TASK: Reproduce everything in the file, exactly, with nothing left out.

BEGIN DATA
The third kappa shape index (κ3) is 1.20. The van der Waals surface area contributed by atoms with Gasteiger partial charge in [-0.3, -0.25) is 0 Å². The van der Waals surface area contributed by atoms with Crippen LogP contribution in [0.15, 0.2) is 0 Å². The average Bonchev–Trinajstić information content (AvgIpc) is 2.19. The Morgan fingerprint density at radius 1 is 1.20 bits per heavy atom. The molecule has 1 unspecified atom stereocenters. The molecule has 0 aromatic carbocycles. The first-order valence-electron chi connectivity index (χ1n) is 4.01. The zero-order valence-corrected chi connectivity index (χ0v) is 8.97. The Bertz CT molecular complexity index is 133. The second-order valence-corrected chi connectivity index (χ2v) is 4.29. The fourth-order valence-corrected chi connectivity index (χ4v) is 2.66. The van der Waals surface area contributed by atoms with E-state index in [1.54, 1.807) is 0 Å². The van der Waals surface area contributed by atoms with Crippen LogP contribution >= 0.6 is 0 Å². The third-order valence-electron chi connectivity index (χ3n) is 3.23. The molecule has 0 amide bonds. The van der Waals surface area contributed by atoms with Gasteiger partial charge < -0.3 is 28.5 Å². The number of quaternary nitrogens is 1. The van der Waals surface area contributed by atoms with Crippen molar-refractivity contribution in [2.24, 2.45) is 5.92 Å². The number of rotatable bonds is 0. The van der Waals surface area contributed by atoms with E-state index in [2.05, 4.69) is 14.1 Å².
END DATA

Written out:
The third kappa shape index (κ3) is 1.20. The van der Waals surface area contributed by atoms with Gasteiger partial charge in [-0.3, -0.25) is 0 Å². The van der Waals surface area contributed by atoms with Crippen LogP contribution in [0.15, 0.2) is 0 Å². The average Bonchev–Trinajstić information content (AvgIpc) is 2.19. The Morgan fingerprint density at radius 1 is 1.20 bits per heavy atom. The molecule has 1 unspecified atom stereocenters. The molecule has 0 aromatic carbocycles. The first-order valence-electron chi connectivity index (χ1n) is 4.01. The zero-order valence-corrected chi connectivity index (χ0v) is 8.97. The Bertz CT molecular complexity index is 133. The second-order valence-corrected chi connectivity index (χ2v) is 4.29. The fourth-order valence-corrected chi connectivity index (χ4v) is 2.66. The van der Waals surface area contributed by atoms with E-state index in [1.54, 1.807) is 0 Å². The van der Waals surface area contributed by atoms with Crippen LogP contribution >= 0.6 is 0 Å². The third-order valence-electron chi connectivity index (χ3n) is 3.23. The molecule has 0 amide bonds. The van der Waals surface area contributed by atoms with Gasteiger partial charge < -0.3 is 28.5 Å². The number of quaternary nitrogens is 1. The van der Waals surface area contributed by atoms with Crippen molar-refractivity contribution in [2.24, 2.45) is 5.92 Å². The number of rotatable bonds is 0. The van der Waals surface area contributed by atoms with E-state index in [2.05, 4.69) is 14.1 Å².